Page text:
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Here’s What to Do with an IRS Notice of Deficiency

Your taxes are filed, and you've finally kicked back in hopes for a compliant tax year. But what happens when things don't line up?

What is an IRS Notice of Deficiency (CP3219A)?

Your taxes are filed, and you’ve finally kicked back in hopes for a compliant tax year. But what happens when things don’t line up with your taxes? An IRS Notice of Deficiency, or Notice CP3219A, means there is a discrepancy in your tax information. This IRS notice lets you know that the information you reported on your tax return is different than what third parties, such as your employer or financial institutions, have reported to the IRS. The IRS will make the change to the amount of tax you owe based on the third-party reports automatically.

Agree with the changes? Great!

If you agree with the changes made by the IRS and you have no additional income, credits or expenses that you need to report, you’re all set. You don’t need to amend your return. All you have to do is sign the notice using Form 5564, Notice of Deficiency – Waiver and send it to the IRS. If you have additional income, credits, or expenses, amend your tax return and file Form 1040-X.

What to do if you don’t agree with the Notice of Deficiency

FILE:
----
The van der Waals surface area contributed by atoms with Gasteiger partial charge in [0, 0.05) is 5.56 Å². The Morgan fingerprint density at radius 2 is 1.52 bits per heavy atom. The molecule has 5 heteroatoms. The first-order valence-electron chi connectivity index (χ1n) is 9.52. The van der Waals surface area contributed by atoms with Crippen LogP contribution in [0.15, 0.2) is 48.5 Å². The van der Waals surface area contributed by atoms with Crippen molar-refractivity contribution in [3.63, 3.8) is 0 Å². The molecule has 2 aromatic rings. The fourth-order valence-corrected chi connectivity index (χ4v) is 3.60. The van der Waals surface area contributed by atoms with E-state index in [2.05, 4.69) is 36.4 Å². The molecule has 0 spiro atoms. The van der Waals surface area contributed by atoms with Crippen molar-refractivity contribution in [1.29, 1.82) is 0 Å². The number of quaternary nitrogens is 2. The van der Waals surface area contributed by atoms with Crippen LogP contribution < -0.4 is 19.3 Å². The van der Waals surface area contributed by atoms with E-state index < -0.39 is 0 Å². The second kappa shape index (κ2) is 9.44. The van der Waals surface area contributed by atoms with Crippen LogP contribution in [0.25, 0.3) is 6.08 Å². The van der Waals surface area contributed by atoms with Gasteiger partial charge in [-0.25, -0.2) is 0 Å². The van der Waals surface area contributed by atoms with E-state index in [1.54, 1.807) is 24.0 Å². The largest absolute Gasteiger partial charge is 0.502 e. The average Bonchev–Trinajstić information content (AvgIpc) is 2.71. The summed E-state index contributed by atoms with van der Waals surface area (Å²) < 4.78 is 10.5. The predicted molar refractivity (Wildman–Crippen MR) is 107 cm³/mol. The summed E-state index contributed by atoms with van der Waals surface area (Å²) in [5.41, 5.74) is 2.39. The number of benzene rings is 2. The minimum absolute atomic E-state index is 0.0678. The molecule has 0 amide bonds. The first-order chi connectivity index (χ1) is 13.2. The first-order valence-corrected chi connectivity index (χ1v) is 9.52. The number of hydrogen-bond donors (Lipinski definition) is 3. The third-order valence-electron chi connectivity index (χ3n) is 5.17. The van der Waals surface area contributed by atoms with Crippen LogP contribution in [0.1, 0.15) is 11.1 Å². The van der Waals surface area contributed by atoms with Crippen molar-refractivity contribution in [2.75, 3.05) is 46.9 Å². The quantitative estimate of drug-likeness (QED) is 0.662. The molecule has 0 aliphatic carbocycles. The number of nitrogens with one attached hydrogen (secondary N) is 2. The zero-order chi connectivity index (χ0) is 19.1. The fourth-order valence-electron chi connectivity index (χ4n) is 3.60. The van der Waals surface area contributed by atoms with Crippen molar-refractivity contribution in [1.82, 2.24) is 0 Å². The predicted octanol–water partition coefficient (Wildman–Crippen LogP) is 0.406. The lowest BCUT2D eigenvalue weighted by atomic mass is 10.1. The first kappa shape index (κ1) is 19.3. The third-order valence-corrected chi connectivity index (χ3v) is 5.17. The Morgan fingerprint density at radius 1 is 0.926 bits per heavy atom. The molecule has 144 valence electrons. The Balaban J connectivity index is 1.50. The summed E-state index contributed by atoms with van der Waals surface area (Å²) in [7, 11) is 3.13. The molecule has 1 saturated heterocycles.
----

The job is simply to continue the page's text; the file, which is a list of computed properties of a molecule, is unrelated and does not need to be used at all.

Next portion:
If you disagree with the notice, contact the IRS over the phone or send a written explanation supporting your position. You can also contact the third party that reported the information in question (e.g. employer) and ask them to correct it. The IRS will let you know how long you have to contest the notice. Don’t have your return handy to compare? Request a copy of your tax return from the IRS by sending Form 4506.

Be aware that the IRS will charge penalty and interest on the taxes that remain to be paid if the liability has increased. Immediately address the changes, and if they’re correct, pay the balance to resolve your back taxes ASAP.

Can’t pay the tax liability?

You can apply for an IRS tax debt payment plan. After receiving the Notice of Deficiency, try to resolve the issue immediately. Penalties and interest are charged on unpaid taxes every month until the entire amount of tax debt is paid in full. In other words, you could be paying a lot of extra dollars for your tax liability.

You don’t have to go through foggy tax issues alone. Reach out to a tax professional if you’re unsure how to approach an IRS notice, or if you can’t pay your tax liability. Without addressing it early on, you’ll receive additional notices that will eventually end in IRS collective actions.

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